“We welcome Dr. Holsinger-Fuchs to Saint Martin’s and celebrate her return to the Northwest,” says Heynderickx. “Her extensive background in higher education, in particular, her successful career in recruitment and retention, will help guide and strengthen the recent growth in applications and graduation rates Saint Martin’s has been experiencing.”
At UW-Stout, her leadership resulted in a major rise in enrollment and in international applications, development of a comprehensive strategic plan and revamping of the university’s scholarship program, among other accomplishments, he said.
Holsinger-Fuchs, whose administrative posts in higher education include service as vice president/dean of students at Trinity Lutheran College in Everett, also has served as director of Educational Opportunity Centers for the University of Wisconsin-Eau Claire and as associate vice chancellor of student services and enrollment management at the University of Minnesota, Crookston, during her career.
Holsinger-Fuchs has a doctorate in educational leadership from the University of North Dakota, Grand Forks, as well as a master’s degree in college and university administration from Michigan State University. Her broad undergraduate background includes the fields of arts management, women’s studies and business administration.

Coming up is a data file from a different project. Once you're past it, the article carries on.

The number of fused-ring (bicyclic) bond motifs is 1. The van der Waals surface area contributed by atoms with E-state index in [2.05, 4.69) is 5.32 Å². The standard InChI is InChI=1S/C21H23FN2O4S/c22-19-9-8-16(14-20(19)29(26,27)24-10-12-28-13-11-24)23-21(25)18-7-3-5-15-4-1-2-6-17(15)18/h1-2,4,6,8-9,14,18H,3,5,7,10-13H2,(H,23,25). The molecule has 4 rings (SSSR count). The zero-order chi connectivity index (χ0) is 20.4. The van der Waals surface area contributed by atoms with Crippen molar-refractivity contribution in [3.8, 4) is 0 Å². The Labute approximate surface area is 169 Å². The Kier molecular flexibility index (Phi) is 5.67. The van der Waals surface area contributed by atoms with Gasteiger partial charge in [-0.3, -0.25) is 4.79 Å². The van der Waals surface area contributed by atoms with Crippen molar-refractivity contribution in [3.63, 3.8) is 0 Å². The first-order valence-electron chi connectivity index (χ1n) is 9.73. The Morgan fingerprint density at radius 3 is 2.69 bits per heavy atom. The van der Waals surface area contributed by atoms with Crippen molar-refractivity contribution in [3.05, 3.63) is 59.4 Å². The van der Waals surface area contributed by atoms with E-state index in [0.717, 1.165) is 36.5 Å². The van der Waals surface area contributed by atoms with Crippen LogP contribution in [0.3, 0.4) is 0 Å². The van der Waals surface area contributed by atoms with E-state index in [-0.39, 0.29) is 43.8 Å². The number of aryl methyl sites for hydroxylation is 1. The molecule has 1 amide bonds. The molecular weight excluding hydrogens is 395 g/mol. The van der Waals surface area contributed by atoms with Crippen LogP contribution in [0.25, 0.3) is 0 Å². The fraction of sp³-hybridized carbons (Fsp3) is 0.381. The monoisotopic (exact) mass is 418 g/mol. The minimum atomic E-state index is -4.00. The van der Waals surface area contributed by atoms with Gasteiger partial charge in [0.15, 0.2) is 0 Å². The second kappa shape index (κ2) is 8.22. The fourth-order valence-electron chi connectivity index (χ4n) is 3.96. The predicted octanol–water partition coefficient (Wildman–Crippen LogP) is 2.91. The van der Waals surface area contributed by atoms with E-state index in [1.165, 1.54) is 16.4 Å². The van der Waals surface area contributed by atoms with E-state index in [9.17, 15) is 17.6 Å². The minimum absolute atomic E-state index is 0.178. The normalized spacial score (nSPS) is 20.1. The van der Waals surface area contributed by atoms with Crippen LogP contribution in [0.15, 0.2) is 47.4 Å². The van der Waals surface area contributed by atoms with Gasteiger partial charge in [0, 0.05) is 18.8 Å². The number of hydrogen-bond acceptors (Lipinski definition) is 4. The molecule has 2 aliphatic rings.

Holsinger-Fuchs is the recipient of numerous honors, including system-wide awards from the University of Minnesota for advising and community service. Also among her awards are a Founders Award, the highest award given by the National Association of Campus Activities, and a Rotary 4-Way Test Award, given to those who best foster the ideals of service.
She is a Master Gardener, an avid reader and has been active with Habitat for Humanity and community theatre and arts organizations in Wisconsin. She says she looks forward to becoming involved in the local community.
Learn about the bee's incredible life inside the hive from Laurie Pyne of the Olympia Beekeepers Association. Why are bees important to us all, what are the current threats and concerns and what can people do to help? Refreshments provided by the Friends of the Tumwater Library.
Location: Tumwater Timberland Library, 7023 New Market St SW, Tumwater WA 98501.
Intercity Transit route 12/13.
Take an active role in supporting your health through your better digestion. What is the microbiome and how do you take care of it? Get acquainted with gut flora, learn the symptoms and causes of imbalance, and explore ways cultivate a healthy garden of gut bacteria through food and medicinal herbs. Meghan Hintz, Certified Fermentationist and Health Coach will share her knowledge of digestive challenges, food sensitivities, and improving overall health through digestion.
Location: Tumwater Timberland Library, 7023 New Market St SW, Tumwater WA 98501.
Intercity Transit route 12/13.